The earliest allegation of unusual disappearances in the Bermuda area appeared in a September 16, 1950 Associated Press article by Edward Van Winkle Jones.


Two years later, Fate magazine published "Sea Mystery at Our Back Door", a short article by George X. Sand covering the loss of several planes and ships, including the loss of Flight 19, a group of five U.S. Navy TBM Avenger bombers on a training mission. Sand's article was the first to lay out the now-familiar triangular area where the losses took place. Flight 19 alone would be covered in the April 1962 issue of American Legion Magazine. It was claimed that the flight leader had been heard saying "We are entering white water, nothing seems right. We don't know where we are, the water is green, no white." It was also claimed that officials at the Navy board of inquiry stated that the planes "flew off to Mars."

Sand's article was the first to suggest a supernatural element to the Flight 19 incident. In the February 1964 issue of Argosy, Vincent Gaddis's article "The Deadly Bermuda Triangle" argued that Flight 19 and other disappearances were part of a pattern of strange events in the region. The next year, Gaddis expanded this article into a book, Invisible Horizons.

In the year 1974, A book by Charles Berlitz, The Bermuda Triangle was published which popularized the belief of the Bermuda Triangle as an area of ocean prone to disappearing ships and airplanes. In the book, Berlitz elaborates upon several theories for the purported disappearances, although he only gives credence to theories that have natural background. One of those theories states that the Bermuda Triangle was actually a by-product of the destruction of Atlantis.  The book sold nearly 20 million copies in 30 languages.

Lawrence David Kusche, a research librarian from Arizona State University and author of The Bermuda Triangle Mystery: Solved (1975) argued that many claims of Gaddis and subsequent writers were often exaggerated, dubious or unverifiable. Kusche's research revealed a number of inaccuracies and inconsistencies between Berlitz's accounts and statements from eyewitnesses, participants, and others involved in the initial incidents.



Explanation of the phenomenon of Bermuda Triangle.


Natural Reasons.

1. Compass problems are one of the cited phrases in many Triangle incidents. While some have theorized that unusual local magnetic anomalies may exist in the area, such anomalies have not been found. Compasses have natural magnetic variations in relation to the magnetic poles, a fact which navigators have known for centuries but the public may not be as informed, and think there is something mysterious about a compass "changing" across an area as large as the Triangle, which it naturally will.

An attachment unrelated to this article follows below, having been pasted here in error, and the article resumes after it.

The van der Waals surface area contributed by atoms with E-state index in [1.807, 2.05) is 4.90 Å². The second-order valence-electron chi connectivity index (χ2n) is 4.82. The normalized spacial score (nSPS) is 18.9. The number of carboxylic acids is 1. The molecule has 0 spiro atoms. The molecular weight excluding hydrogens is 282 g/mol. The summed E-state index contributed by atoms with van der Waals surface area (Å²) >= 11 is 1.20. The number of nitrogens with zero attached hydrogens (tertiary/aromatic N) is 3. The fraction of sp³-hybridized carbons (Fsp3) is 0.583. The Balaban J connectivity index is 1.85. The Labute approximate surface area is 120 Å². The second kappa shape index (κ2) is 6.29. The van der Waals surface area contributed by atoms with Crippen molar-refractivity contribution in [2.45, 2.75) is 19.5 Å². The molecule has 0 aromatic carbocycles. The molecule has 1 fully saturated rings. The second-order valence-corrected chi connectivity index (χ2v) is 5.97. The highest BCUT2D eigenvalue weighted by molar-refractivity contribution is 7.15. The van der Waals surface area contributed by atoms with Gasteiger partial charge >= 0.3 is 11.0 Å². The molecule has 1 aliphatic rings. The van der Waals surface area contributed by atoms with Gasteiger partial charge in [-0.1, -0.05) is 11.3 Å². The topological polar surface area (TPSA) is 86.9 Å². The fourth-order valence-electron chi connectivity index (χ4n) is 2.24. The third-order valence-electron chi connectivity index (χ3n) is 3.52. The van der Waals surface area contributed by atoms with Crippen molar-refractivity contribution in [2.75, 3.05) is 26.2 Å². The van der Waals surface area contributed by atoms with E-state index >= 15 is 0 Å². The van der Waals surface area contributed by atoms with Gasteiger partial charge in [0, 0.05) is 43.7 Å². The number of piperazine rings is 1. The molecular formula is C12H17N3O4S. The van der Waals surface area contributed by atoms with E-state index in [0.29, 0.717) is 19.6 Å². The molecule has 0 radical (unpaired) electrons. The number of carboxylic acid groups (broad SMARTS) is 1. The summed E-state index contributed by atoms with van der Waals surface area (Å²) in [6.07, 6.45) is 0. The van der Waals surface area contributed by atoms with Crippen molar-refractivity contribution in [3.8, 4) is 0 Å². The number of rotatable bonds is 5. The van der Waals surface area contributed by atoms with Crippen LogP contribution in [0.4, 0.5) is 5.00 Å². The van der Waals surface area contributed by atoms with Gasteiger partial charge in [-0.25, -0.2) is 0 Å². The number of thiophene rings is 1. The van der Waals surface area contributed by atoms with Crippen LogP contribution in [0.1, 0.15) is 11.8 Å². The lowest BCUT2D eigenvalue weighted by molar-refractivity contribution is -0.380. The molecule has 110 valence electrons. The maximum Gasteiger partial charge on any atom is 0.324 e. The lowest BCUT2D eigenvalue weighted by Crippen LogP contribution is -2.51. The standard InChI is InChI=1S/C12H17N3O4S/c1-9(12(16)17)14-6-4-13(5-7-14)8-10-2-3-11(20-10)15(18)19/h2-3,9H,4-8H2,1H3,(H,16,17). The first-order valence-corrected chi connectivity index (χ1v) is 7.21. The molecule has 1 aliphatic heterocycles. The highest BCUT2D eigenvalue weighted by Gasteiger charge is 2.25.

2. The Gulf Stream is a deep ocean current that originates in the Gulf of Mexico and then flows through the Straits of Florida into the North Atlantic. In essence, it is a river within an ocean, and, like a river, it can and does carry floating objects. It has a surface velocity of up to about 2.5 metres per second (5.6 mi/h). A small plane making a water landing or a boat having engine trouble can be carried away from its reported position by the current.

3. Hurricanes are powerful storms, which form in tropical waters and have historically cost thousands of lives lost and caused billions of dollars in damage. The sinking of Francisco de Bobadilla's Spanish fleet in 1502 was the first recorded instance of a destructive hurricane. These storms have in the past caused a number of incidents related to the Triangle.


Supernatural Theories. 

Triangle writers have used a number of supernatural concepts to explain the events. One explanation pins the blame on leftover technology from the mythical lost continent of Atlantis. Sometimes connected to the Atlantis story is the submerged rock formation known as the Bimini Road off the island of Bimini in the Bahamas, which is in the Triangle by some definitions. 





Followers of the purported psychic Edgar Cayce take his prediction that evidence of Atlantis would be found in 1968 as referring to the discovery of the Bimini Road. Believers describe the formation as a road, wall, or other structure, though geologists consider it to be of natural origin.


1. Although their motives are unclear, it has been suggested that aliens have chosen the Bermuda Triangle as a point at which to capture and abduct for unknown purposes. Aside from the lack of evidence for this theory, we have to wonder why the aliens would take whole aircraft and ships - some of considerable size.

2. One of the postulated locations for the legendary island of Atlantis is in the area of the Bermuda Triangle. Some believe that the Atlantians were a civilization that had developed amazing advanced technology, and that somehow remnants of it might still be active somewhere on the ocean floor. 


This technology, they say, might interfere with the instrumentation on modern ships and planes, causing them to sink and crash. Proponents of this idea cite the so-called "Bimini Road" rock formations in the area as evidence.

3. The Bermuda Triangle's deaths and disappearances are the consequences of a curse, theorized psychiatrist, Dr. Kenneth McAll of Brook Lyndhurst in England. He believed the area may be haunted by the spirits of the many African slaves who had been thrown overboard on their voyage to America.